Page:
Flow Charts Video

Video Transcript

Learn how to use flow charts to explain how processes work clearly to your team.

Have you ever had to teach someone how to do a new task, or use a new process? If so, you'll know how easy it is for them to misunderstand instructions, or even forget them, along the way.

This is why flow charts are so useful.

Flow charts show a step-by-step picture of a process or task. Certain actions are represented by standard symbols so that people can quickly understand what they need to do at each stage.

Most flow charts use three main shapes. The first is an elongated circle. This signifies the start or the end of the process. The next is a rectangle, which represents instructions or actions. The other is a diamond. This indicates where a decision needs to be made.

All of these symbols are connected to one another by arrows, which show the flow of activity from one step to the next.

There are many other symbols that you can use, but keep in mind that these charts are used for communication. If you include a lot of obscure shapes, people might get confused. It's best to keep things as simple as possible.

Before you create your flow chart, brainstorm every step that must be taken, and every decision that must be made, to complete the process successfully. Ask yourself, "What really needs to happen in this process? Does a decision need to be made before the next step?"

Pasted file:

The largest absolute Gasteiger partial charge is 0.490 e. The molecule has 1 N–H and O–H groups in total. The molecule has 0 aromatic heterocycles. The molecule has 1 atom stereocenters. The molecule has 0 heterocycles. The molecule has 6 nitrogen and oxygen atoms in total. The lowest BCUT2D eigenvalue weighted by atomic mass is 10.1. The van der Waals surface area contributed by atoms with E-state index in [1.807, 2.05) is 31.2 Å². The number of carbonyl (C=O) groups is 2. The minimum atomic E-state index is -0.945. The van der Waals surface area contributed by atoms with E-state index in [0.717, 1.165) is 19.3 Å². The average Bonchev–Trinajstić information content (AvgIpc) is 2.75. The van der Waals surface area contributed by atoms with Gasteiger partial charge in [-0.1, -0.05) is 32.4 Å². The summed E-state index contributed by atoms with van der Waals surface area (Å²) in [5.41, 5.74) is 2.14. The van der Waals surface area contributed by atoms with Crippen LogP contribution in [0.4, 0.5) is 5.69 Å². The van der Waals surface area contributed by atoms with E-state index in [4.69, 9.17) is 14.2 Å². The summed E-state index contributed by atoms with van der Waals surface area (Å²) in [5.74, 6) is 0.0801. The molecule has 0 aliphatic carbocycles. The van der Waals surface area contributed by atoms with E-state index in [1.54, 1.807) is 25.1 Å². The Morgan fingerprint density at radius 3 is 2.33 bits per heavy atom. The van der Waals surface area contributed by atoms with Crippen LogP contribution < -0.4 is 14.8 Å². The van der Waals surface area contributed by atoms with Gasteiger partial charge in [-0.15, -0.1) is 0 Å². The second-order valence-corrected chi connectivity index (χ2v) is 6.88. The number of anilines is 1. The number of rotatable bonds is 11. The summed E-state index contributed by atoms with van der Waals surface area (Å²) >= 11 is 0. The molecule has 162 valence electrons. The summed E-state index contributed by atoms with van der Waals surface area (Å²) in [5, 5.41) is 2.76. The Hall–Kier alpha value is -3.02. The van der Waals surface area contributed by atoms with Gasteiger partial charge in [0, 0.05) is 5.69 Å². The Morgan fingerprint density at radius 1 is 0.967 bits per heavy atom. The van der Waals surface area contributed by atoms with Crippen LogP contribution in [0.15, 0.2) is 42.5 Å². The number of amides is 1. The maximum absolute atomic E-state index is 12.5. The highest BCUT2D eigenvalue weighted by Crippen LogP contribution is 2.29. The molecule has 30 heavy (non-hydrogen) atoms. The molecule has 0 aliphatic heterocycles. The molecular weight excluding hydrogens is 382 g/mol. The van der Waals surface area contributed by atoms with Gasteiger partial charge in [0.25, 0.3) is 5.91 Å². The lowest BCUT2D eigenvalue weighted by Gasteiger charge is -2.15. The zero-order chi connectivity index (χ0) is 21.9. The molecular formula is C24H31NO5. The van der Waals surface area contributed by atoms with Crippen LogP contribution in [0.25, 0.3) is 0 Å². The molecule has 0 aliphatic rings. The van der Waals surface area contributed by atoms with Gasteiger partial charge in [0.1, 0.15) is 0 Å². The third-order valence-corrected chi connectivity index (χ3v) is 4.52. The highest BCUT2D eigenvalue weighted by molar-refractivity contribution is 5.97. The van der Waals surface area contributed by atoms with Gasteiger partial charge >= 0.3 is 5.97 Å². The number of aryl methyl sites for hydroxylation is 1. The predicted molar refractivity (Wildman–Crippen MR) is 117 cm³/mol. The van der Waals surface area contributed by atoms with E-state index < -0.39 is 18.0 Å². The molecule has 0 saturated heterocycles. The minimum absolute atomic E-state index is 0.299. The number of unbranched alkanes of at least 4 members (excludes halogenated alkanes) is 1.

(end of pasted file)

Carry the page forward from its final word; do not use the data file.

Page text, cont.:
When you're ready to draw your flow chart, start with the elongated circle. Then, move on to the next stage of the process.

For instance, imagine you're creating a flow chart to show your team how to handle customer calls. The first step is to answer the phone and to say, "How can I help you?" This is an action, so it would go into a rectangle. Then, your team must respond to the customer's query. This involves a decision, so this step would go into a diamond shape.

Your flow chart is going to divide into different directions here, since there are several options to consider. First, the customer might want to place an order. So you'd draw an arrowed line off to one side to create a new set of steps for product ordering. If the customer needs help with a product-related problem, then you would do the same but going straight down.

And so on.

Once you've completed your flow chart, so that every step, action and decision is represented in it, your team should be able to answer customer calls correctly just by looking at it.

You can find out more about using flow charts in the article that accompanies this video.

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Comments (4)
  • Over a month ago Midgie wrote
    What I like about flow charts is that it can capture a process in an easy to follow diagram. Although written procedures are good to explain how each step works, a flow chart diagram gives you a picture 'at a glance'!

    I'm going to be getting my toastmasters committee to produce flow charts of what they do so that anyone else on the committee can pick up their responsibility and do it, if need be!

    The intention is to streamline the flow of work and make our workings as a club more efficient!

    Who else has experiences with flow charts and what has it been like?

  • Over a month ago RuthH wrote
    Hi Everyone

    We’ve given this popular article a review, and the updated version is now at :

    Discuss the article by replying to this post!


  • Over a month ago James wrote
    Hi everyone

    Just letting your know that we’ve just published a new video for this topic.

    Click here to watch the video:

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